Central Okanagan celebration encourages turning off screens, turning on fun
From bouncy castles to face painting, arts, crafts and games, it was all about unplugging from those time-consuming electronics and plugging into fun at the Parkinson Recreation Centre in Kelowna.
The event, held Sunday, was the kickoff party for Unplug and Play Week, an annual event sponsored by Interior Savings.
“Unplug and Play is a week of bringing families out to participate in the community, connecting together and turning off their screens to have fun,” said Amanda Turner, early years community developer for Central Okanagan Early Years Partnership.
“When families are turning towards their screens, they’re really turning away from each other,” Turner said. “So making sure that you have face to face time together, with neighbours, in the community, is really important for children to be physical, to be creative, to learn about their world and develop.”
This party is the kick-off event to a week of activities across the valley, including everything from unicorn parties to spaghetti dinners.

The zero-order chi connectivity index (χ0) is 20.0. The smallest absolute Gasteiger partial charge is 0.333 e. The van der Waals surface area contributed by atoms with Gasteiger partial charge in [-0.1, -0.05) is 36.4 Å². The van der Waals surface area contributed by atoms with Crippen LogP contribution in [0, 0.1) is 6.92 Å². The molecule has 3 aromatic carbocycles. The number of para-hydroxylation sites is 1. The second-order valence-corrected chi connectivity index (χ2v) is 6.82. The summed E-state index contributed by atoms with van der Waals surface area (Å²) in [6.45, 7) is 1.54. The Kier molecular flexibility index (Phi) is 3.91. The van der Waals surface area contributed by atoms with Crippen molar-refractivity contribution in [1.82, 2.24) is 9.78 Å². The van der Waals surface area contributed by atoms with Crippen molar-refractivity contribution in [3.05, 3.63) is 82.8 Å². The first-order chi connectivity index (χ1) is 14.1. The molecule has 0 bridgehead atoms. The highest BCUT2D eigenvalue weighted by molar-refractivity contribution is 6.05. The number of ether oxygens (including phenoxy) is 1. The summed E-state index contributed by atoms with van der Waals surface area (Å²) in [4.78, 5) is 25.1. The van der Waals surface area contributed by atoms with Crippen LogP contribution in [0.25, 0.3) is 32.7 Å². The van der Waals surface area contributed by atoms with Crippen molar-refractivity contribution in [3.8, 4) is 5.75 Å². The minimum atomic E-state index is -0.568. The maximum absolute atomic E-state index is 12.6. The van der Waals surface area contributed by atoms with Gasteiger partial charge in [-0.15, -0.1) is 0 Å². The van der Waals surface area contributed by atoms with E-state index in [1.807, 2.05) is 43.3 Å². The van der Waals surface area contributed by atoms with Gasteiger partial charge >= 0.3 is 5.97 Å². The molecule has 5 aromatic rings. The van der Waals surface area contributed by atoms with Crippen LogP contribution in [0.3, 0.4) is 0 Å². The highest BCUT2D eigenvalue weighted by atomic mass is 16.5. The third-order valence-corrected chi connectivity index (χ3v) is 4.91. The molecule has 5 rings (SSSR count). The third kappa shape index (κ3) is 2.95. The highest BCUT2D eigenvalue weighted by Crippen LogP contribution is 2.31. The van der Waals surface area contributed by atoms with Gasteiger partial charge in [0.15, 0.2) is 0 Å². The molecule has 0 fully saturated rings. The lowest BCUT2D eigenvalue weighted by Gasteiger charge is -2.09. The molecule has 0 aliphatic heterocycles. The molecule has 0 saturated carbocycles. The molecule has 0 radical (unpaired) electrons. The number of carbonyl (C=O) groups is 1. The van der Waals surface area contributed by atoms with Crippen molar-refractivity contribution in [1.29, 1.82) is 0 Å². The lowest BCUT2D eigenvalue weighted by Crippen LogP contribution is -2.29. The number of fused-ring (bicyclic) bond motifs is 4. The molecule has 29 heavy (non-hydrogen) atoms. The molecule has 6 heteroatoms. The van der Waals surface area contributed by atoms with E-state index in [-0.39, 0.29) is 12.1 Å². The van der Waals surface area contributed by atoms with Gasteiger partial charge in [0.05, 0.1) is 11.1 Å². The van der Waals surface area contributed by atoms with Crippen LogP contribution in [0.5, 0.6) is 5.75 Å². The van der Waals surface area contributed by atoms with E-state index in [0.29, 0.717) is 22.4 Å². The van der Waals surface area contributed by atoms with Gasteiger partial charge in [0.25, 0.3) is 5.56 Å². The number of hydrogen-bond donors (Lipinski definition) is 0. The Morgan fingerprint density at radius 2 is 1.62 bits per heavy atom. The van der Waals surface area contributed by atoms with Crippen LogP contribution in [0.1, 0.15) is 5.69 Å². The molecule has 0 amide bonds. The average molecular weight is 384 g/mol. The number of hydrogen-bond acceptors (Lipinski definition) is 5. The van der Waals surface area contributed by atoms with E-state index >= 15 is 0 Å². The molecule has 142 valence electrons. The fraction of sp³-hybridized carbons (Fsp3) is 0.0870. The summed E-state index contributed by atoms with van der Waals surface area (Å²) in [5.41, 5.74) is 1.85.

“The idea around Unplug and Play Week is really to highlight all the things that are always going on in our communities like skating at Stuart Park, doing activities at the library, going down and checking out the museum,” Turner said. “So take this week to look into what is always happening in our community.”
Turner added that studies indicate too much screen time can make it harder for kids to get quality sleep and pay attention. It can also increase risk of weight gain, anxiety and even depression.
At the kick-off party there were some conflicting opinions about what activities were the most fun.
Many kids mentioned the bouncy castles, the beanbag toss and dancing as fun activities.
But there was nothing more popular than the appearance of the Fat Cat, who hugged and high-fived children of all ages all morning and afternoon.
One thing was clear — no one seemed to miss their iPads or televisions or phones.
If you’re wondering what’s too much screen time, the Canadian Pediatric Society has some recommendations.
“[For] children under the age of two [it’s] really no screen time at all, because there’s so much brain development happening,” Turner said. “Children between the ages of two and five limit to an hour a day. Anything over the age of five should be limited to less than two hours per day.”
This coming week will be filled with over 80 events, from Lake Country all the way to Peachland, so you may just need to sneak a bit of screen time to check the Unplug and Play Week website for a schedule of events.
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